July 23, 2007
In a reversal of trial order that puts me in a Seinfeld mood, the plaintiffs in a roof-collapse case have been awarded $1.2 million in damages (see also Theme Law). Edit: It occurs to me that a better reference is, of course, Alice in Wonderland and its "Sentence first -- verdict afterwards!" line. Not sure what it says about me that I thought of a Seinfeld episode first, but so it goes.
The case resulted from the 2002 death of a woman visiting Kennywood amusement park in Pittsburgh (a park, incidentally, we visited on our honeymoon). A very large storm arose incredibly quickly, and the roof over the Whip ride collapsed on those who had sought shelter under it. Various injured parties alleged negligent design, maintenance, etc.; most of the claims settled, but the fatality claim did not.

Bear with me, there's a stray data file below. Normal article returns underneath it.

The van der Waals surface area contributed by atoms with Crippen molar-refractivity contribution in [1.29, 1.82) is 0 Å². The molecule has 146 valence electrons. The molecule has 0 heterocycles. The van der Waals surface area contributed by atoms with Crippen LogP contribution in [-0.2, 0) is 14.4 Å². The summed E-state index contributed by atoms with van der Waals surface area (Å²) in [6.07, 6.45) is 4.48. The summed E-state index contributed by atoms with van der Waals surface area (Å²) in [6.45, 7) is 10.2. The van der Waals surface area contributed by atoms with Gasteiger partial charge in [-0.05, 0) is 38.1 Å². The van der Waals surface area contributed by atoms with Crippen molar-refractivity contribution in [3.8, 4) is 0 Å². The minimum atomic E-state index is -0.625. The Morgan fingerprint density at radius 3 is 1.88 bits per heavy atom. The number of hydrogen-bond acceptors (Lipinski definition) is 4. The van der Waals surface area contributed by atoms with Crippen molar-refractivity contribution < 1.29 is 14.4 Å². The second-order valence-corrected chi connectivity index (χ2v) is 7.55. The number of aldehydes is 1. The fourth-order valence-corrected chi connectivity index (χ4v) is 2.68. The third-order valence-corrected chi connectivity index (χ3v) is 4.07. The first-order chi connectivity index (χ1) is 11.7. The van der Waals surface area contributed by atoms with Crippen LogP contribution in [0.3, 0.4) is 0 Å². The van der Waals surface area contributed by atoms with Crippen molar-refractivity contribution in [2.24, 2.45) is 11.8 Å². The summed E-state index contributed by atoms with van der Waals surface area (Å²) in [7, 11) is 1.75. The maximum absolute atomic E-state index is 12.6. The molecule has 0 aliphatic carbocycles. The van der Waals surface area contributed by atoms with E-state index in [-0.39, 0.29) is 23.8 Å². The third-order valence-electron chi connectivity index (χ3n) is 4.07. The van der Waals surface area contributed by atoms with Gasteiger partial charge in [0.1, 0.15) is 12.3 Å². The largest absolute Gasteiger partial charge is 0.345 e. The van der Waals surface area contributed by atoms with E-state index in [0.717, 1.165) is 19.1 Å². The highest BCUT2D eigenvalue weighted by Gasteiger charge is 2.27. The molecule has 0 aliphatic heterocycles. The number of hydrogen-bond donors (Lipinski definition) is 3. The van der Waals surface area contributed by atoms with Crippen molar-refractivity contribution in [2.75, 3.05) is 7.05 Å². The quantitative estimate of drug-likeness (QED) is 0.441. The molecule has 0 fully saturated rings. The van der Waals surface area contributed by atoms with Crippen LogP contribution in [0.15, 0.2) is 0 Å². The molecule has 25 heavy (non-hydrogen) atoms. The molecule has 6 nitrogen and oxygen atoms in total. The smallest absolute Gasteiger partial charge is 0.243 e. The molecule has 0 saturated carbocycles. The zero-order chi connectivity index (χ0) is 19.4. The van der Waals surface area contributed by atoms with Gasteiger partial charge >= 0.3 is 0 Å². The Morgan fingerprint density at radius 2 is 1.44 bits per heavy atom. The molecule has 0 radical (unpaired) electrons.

In what I assume was an effort to set damages to facilitate settlement (or is there some other reason I don't see?), the case was reverse bifurcated, with damages being evaluated first. The jury concluded (and the defendant seems content to accept) that the damages were $1.2 million. But of course, there's no guarantee that they'll get any, since liability comes next (making the Post Gazette's headline -- "Victim's family awarded $1.2 million in roof collapse" -- a bit inaccurate).
And now the parties are turning to liability, with the plaintiffs' counsel alleging that the building was not built to code, and Kennywood arguing that, given the extent of the damages around the area, the park is not at fault.
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